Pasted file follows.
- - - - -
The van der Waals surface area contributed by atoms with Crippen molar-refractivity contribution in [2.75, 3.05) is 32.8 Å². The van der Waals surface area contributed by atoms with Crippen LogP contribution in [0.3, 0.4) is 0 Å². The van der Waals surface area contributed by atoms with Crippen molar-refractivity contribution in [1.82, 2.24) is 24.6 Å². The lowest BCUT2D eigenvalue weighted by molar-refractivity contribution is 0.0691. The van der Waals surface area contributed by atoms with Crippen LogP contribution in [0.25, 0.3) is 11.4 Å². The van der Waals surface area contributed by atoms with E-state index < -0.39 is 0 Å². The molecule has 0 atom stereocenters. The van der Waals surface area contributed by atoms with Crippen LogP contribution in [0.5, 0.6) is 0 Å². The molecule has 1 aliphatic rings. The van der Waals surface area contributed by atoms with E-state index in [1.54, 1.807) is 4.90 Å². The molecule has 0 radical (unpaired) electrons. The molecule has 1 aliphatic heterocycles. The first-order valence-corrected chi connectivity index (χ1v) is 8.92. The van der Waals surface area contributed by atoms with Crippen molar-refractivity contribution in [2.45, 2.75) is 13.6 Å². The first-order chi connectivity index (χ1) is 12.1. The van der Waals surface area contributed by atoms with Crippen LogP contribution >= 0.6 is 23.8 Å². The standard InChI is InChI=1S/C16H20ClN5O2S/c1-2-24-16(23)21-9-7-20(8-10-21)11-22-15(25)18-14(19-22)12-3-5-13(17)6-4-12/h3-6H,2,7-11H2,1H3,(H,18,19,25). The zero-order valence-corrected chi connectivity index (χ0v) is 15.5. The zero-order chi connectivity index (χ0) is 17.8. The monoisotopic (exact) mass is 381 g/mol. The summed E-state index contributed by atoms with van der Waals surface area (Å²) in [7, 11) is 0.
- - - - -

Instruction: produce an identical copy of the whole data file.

The van der Waals surface area contributed by atoms with Crippen molar-refractivity contribution in [2.75, 3.05) is 32.8 Å². The van der Waals surface area contributed by atoms with Crippen LogP contribution in [0.3, 0.4) is 0 Å². The van der Waals surface area contributed by atoms with Crippen molar-refractivity contribution in [1.82, 2.24) is 24.6 Å². The lowest BCUT2D eigenvalue weighted by molar-refractivity contribution is 0.0691. The van der Waals surface area contributed by atoms with Crippen LogP contribution in [0.25, 0.3) is 11.4 Å². The van der Waals surface area contributed by atoms with E-state index < -0.39 is 0 Å². The molecule has 0 atom stereocenters. The van der Waals surface area contributed by atoms with Crippen LogP contribution in [0.5, 0.6) is 0 Å². The molecule has 1 aliphatic rings. The van der Waals surface area contributed by atoms with E-state index in [1.54, 1.807) is 4.90 Å². The molecule has 0 radical (unpaired) electrons. The molecule has 1 aliphatic heterocycles. The first-order valence-corrected chi connectivity index (χ1v) is 8.92. The van der Waals surface area contributed by atoms with Crippen molar-refractivity contribution in [2.45, 2.75) is 13.6 Å². The first-order chi connectivity index (χ1) is 12.1. The van der Waals surface area contributed by atoms with Crippen LogP contribution >= 0.6 is 23.8 Å². The standard InChI is InChI=1S/C16H20ClN5O2S/c1-2-24-16(23)21-9-7-20(8-10-21)11-22-15(25)18-14(19-22)12-3-5-13(17)6-4-12/h3-6H,2,7-11H2,1H3,(H,18,19,25). The zero-order valence-corrected chi connectivity index (χ0v) is 15.5. The zero-order chi connectivity index (χ0) is 17.8. The monoisotopic (exact) mass is 381 g/mol. The summed E-state index contributed by atoms with van der Waals surface area (Å²) in [7, 11) is 0.